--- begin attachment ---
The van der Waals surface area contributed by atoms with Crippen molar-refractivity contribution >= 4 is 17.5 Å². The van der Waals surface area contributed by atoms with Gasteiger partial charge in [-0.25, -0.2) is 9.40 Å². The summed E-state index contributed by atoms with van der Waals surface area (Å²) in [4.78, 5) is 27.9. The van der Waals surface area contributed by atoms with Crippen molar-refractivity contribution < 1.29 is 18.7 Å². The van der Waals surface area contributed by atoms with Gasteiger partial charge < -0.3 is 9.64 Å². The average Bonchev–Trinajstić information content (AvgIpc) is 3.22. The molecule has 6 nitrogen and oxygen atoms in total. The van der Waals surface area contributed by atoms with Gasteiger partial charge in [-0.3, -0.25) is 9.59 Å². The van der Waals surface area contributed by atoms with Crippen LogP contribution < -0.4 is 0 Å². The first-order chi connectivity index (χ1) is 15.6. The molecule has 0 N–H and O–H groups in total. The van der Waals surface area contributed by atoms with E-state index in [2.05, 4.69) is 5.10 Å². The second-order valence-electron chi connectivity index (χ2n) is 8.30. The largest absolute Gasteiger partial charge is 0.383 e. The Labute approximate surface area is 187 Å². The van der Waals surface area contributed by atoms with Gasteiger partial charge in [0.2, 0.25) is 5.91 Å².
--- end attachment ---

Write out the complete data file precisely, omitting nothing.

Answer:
The van der Waals surface area contributed by atoms with Crippen molar-refractivity contribution >= 4 is 17.5 Å². The van der Waals surface area contributed by atoms with Gasteiger partial charge in [-0.25, -0.2) is 9.40 Å². The summed E-state index contributed by atoms with van der Waals surface area (Å²) in [4.78, 5) is 27.9. The van der Waals surface area contributed by atoms with Crippen molar-refractivity contribution < 1.29 is 18.7 Å². The van der Waals surface area contributed by atoms with Gasteiger partial charge < -0.3 is 9.64 Å². The average Bonchev–Trinajstić information content (AvgIpc) is 3.22. The molecule has 6 nitrogen and oxygen atoms in total. The van der Waals surface area contributed by atoms with Gasteiger partial charge in [-0.3, -0.25) is 9.59 Å². The van der Waals surface area contributed by atoms with Crippen LogP contribution < -0.4 is 0 Å². The first-order chi connectivity index (χ1) is 15.6. The molecule has 0 N–H and O–H groups in total. The van der Waals surface area contributed by atoms with E-state index in [2.05, 4.69) is 5.10 Å². The second-order valence-electron chi connectivity index (χ2n) is 8.30. The largest absolute Gasteiger partial charge is 0.383 e. The Labute approximate surface area is 187 Å². The van der Waals surface area contributed by atoms with Gasteiger partial charge in [0.2, 0.25) is 5.91 Å².